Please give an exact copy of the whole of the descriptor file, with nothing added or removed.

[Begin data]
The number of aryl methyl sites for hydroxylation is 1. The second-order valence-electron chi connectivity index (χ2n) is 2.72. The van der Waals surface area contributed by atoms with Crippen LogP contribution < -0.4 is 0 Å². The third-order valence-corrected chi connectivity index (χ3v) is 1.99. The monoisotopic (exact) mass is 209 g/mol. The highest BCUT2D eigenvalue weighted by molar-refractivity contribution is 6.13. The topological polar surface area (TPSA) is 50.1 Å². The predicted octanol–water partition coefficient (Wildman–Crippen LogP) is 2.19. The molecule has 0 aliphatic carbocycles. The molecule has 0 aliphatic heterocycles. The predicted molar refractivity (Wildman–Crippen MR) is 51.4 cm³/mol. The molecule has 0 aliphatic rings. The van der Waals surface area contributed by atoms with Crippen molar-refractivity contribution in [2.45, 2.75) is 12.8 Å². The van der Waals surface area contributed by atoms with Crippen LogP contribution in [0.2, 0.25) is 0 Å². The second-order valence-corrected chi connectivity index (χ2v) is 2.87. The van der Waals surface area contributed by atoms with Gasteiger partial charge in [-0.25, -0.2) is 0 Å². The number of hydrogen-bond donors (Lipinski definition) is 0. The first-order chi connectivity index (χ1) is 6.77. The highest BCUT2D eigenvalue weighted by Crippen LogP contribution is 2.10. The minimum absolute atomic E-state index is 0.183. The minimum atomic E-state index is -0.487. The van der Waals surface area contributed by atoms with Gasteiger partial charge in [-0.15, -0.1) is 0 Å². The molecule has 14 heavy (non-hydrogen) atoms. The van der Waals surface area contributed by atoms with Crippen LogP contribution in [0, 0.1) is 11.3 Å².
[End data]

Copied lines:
The number of aryl methyl sites for hydroxylation is 1. The second-order valence-electron chi connectivity index (χ2n) is 2.72. The van der Waals surface area contributed by atoms with Crippen LogP contribution < -0.4 is 0 Å². The third-order valence-corrected chi connectivity index (χ3v) is 1.99. The monoisotopic (exact) mass is 209 g/mol. The highest BCUT2D eigenvalue weighted by molar-refractivity contribution is 6.13. The topological polar surface area (TPSA) is 50.1 Å². The predicted octanol–water partition coefficient (Wildman–Crippen LogP) is 2.19. The molecule has 0 aliphatic carbocycles. The molecule has 0 aliphatic heterocycles. The predicted molar refractivity (Wildman–Crippen MR) is 51.4 cm³/mol. The molecule has 0 aliphatic rings. The van der Waals surface area contributed by atoms with Crippen molar-refractivity contribution in [2.45, 2.75) is 12.8 Å². The van der Waals surface area contributed by atoms with Crippen LogP contribution in [0.2, 0.25) is 0 Å². The second-order valence-corrected chi connectivity index (χ2v) is 2.87. The van der Waals surface area contributed by atoms with Gasteiger partial charge in [-0.25, -0.2) is 0 Å². The number of hydrogen-bond donors (Lipinski definition) is 0. The first-order chi connectivity index (χ1) is 6.77. The highest BCUT2D eigenvalue weighted by Crippen LogP contribution is 2.10. The minimum absolute atomic E-state index is 0.183. The minimum atomic E-state index is -0.487. The van der Waals surface area contributed by atoms with Gasteiger partial charge in [-0.15, -0.1) is 0 Å². The molecule has 14 heavy (non-hydrogen) atoms. The van der Waals surface area contributed by atoms with Crippen LogP contribution in [0, 0.1) is 11.3 Å².